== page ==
Imagine the surprise felt by an executive director when the announcement that the organization is finally hiring that needed administrative support person for the program staff is met – not with excitement and joy – but with a litany of concerns: Who will be involved in the interviews? Maybe we should hire another program staff person rather than someone in a support position. Will we be able to sustain the position? How will others in the organization feel about our group getting this support?
Significant changes, even those that sound positive at an intellectual level, often meet with at least some resistance. In nearly every organization there are some staff who welcome change and others who will dig in their heels when anything new is contemplated and say “not one more change!”
Having a change-hardy, resilient culture has never been more important. The reality of the sector is that change is increasingly rapid and more frequent. Those organizations that can adapt to change are better prepared to succeed while those that ignore the importance of resilience will struggle.
The simplest definition of change-hardiness is the ability to bounce back quickly from the shifts and continue to move forward. The key words here are “bounce back” and “move forward.”
Depending on the nature of the change, it may be very difficult for staff to bounce back, such as when a layoff has occurred and friends and colleagues are now gone. Leaders can become impatient and wonder “Why aren’t people getting over it?” Sometimes leaders forget that they have been thinking about the change initiative (layoffs, merging, moving, etc.) for months and that the rest of the staff is still behind in their making sense of the change.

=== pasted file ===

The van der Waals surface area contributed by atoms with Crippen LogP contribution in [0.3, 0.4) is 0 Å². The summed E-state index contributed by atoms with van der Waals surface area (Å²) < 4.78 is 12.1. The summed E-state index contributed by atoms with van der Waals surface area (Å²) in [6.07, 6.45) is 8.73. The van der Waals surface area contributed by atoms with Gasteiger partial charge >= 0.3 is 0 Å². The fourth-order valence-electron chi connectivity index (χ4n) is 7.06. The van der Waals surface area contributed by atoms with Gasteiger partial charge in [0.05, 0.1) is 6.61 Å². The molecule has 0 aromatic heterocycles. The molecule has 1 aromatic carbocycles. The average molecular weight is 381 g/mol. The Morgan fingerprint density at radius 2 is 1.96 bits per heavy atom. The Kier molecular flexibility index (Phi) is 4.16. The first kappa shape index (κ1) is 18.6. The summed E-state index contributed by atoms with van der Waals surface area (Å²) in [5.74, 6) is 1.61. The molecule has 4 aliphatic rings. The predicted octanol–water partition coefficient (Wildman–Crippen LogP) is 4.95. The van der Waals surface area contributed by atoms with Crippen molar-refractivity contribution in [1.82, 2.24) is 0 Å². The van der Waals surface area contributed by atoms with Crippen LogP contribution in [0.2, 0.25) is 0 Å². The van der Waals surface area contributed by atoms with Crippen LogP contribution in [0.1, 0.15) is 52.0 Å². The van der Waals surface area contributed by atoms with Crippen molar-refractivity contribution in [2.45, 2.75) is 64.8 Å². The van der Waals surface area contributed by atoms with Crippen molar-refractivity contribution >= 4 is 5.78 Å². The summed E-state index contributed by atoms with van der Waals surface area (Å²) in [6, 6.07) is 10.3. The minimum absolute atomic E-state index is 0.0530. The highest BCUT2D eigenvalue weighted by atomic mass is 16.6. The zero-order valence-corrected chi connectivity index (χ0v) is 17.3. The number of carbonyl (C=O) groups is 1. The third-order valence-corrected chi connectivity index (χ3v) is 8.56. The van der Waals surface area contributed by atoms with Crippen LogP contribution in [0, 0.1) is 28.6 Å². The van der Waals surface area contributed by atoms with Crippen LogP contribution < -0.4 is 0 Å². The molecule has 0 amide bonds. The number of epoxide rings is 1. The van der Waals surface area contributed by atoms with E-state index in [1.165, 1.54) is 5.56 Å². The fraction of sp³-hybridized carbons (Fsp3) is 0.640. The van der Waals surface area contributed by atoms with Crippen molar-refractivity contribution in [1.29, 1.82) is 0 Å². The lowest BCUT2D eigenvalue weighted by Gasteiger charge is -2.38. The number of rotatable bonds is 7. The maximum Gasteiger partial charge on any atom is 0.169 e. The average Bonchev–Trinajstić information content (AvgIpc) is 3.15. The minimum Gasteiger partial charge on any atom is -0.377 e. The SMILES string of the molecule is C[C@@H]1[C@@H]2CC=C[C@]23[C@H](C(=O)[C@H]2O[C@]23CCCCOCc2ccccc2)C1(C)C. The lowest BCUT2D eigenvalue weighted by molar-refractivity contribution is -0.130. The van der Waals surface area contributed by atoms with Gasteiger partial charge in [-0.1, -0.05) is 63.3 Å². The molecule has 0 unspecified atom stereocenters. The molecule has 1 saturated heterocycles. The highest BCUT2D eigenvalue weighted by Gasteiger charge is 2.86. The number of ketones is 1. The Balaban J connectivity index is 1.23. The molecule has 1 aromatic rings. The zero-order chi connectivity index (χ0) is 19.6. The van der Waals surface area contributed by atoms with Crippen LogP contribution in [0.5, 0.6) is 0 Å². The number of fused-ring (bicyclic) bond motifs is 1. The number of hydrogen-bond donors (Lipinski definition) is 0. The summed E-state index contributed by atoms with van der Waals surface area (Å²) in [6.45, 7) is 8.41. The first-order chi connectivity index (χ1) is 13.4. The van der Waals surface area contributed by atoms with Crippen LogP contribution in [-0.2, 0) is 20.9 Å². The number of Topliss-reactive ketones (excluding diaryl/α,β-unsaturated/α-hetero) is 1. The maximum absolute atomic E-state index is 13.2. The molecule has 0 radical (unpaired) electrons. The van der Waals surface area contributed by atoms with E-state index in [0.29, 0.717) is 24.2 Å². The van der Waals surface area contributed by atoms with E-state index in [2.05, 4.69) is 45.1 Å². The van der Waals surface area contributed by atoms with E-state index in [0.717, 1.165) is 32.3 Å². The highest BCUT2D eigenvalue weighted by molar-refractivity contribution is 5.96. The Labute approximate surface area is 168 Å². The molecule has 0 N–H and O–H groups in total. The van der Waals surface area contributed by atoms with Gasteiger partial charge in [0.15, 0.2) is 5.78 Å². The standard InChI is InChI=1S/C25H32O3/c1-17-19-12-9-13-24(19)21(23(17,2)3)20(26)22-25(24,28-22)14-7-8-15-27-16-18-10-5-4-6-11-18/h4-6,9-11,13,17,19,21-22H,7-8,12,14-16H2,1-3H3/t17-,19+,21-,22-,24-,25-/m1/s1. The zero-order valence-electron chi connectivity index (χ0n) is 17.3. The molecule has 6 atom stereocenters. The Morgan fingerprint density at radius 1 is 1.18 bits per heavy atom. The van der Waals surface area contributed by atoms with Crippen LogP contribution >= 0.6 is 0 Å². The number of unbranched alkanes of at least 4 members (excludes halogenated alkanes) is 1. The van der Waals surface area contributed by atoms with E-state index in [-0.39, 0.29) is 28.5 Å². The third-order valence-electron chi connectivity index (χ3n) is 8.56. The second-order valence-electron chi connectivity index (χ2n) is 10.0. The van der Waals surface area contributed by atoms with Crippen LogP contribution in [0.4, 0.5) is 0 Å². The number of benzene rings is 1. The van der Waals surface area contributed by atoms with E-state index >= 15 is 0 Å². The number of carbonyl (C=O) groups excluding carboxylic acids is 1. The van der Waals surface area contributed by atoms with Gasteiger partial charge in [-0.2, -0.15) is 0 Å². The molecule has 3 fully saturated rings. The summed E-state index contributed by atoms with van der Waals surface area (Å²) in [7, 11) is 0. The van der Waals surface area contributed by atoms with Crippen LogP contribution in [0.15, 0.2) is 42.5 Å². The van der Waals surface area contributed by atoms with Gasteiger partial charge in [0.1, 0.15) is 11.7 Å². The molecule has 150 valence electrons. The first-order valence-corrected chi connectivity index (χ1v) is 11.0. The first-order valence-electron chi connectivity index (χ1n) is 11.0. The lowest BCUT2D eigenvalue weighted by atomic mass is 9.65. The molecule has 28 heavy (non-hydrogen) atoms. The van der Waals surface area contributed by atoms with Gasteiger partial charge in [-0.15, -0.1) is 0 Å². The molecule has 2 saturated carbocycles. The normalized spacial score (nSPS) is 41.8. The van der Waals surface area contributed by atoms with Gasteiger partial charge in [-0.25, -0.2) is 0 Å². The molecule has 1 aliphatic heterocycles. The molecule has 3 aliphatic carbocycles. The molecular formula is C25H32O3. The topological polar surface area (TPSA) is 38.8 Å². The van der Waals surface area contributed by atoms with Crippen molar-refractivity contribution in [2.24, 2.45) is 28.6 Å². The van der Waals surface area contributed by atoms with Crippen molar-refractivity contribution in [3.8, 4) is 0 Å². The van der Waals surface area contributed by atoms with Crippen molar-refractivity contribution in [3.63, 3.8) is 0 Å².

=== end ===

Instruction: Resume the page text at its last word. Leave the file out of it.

Even if staff has bounced back to a certain degree, there still may be lethargy to the organization’s attempts to move forward. Without a change-hardy culture, a leader’s attempts to rally the troops are likely to fall on deaf or disinterested ears.
So what can you do? Here are five straightforward ideas for how you as a leader can help your team successfully weather change:
1. Name it. Sometimes acknowledging the resistance, without judgment, is a good start. Reflect back clear, observable behaviors such as quiet staff meetings vs. robust ones of the past. Let staff know you see what is happening and you care enough to stop action for a moment and ask “What’s happening here?”
2. Listen. You have asked the question, and now you must turn up the listening dial. In many cases, staff are paralyzed because they have misinformation or incomplete information. You may be frustrated, feeling that you had already shared information many, many times. But for some, it takes longer to actually hear it. Again, use your reflective skills to hone in on what is actually happening.
3. Stimulate action. Find ways to take the concerns expressed and create action around it. Let those who raised the concerns participate in making the changes. Any successful change effort ultimately relies on a critical mass of people embracing the change, not just leadership. Actively engaging those willing to embrace the change as well as those who are more resistant is important to creating that critical mass. Patience is also necessary to allow people time to make the shift to accepting the change.
4. Report back. Let staff know how their suggestions or concerns are being addressed, by whom, and by when. Clear and consistent communication can relieve many of the anxieties inherent in change.
5. Tell the truth. Being transparent is so essential for building a change-hardy culture. Sometimes this is difficult because you don’t want to raise concerns unnecessarily. Other times there are confidentiality issues that need to take precedent. But when staff can count on getting the truth, it builds confidence and respect for leadership, making truth telling a powerful way to make your culture change-hardy.